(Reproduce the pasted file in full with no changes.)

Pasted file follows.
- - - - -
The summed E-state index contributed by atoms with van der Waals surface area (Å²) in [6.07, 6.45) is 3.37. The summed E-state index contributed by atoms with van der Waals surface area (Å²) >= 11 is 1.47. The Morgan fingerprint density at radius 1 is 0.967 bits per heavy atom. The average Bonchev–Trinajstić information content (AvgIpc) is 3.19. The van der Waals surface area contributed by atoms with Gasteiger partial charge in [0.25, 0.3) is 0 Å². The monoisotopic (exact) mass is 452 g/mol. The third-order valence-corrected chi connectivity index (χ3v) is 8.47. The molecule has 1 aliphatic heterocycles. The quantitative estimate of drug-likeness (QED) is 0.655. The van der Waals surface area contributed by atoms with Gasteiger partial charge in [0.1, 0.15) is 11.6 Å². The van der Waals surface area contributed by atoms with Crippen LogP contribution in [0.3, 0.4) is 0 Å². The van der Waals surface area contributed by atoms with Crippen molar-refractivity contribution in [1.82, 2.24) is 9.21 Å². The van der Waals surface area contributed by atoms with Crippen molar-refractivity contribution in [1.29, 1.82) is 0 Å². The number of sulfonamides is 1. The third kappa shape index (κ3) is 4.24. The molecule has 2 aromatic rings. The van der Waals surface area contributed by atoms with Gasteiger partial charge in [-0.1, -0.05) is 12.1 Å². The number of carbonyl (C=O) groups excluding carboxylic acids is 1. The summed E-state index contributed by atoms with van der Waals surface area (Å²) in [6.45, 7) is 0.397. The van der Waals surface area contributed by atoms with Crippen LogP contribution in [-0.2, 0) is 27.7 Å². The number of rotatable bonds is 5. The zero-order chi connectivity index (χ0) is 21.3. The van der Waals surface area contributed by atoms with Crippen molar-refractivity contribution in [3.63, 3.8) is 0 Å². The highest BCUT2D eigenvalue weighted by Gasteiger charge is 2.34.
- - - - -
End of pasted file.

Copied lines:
The summed E-state index contributed by atoms with van der Waals surface area (Å²) in [6.07, 6.45) is 3.37. The summed E-state index contributed by atoms with van der Waals surface area (Å²) >= 11 is 1.47. The Morgan fingerprint density at radius 1 is 0.967 bits per heavy atom. The average Bonchev–Trinajstić information content (AvgIpc) is 3.19. The van der Waals surface area contributed by atoms with Gasteiger partial charge in [0.25, 0.3) is 0 Å². The monoisotopic (exact) mass is 452 g/mol. The third-order valence-corrected chi connectivity index (χ3v) is 8.47. The molecule has 1 aliphatic heterocycles. The quantitative estimate of drug-likeness (QED) is 0.655. The van der Waals surface area contributed by atoms with Gasteiger partial charge in [0.1, 0.15) is 11.6 Å². The van der Waals surface area contributed by atoms with Crippen LogP contribution in [0.3, 0.4) is 0 Å². The van der Waals surface area contributed by atoms with Crippen molar-refractivity contribution in [1.82, 2.24) is 9.21 Å². The van der Waals surface area contributed by atoms with Crippen molar-refractivity contribution in [1.29, 1.82) is 0 Å². The number of sulfonamides is 1. The third kappa shape index (κ3) is 4.24. The molecule has 2 aromatic rings. The van der Waals surface area contributed by atoms with Gasteiger partial charge in [-0.1, -0.05) is 12.1 Å². The number of carbonyl (C=O) groups excluding carboxylic acids is 1. The summed E-state index contributed by atoms with van der Waals surface area (Å²) in [6.45, 7) is 0.397. The van der Waals surface area contributed by atoms with Crippen LogP contribution in [-0.2, 0) is 27.7 Å². The number of rotatable bonds is 5. The zero-order chi connectivity index (χ0) is 21.3. The van der Waals surface area contributed by atoms with Crippen molar-refractivity contribution in [3.63, 3.8) is 0 Å². The highest BCUT2D eigenvalue weighted by Gasteiger charge is 2.34.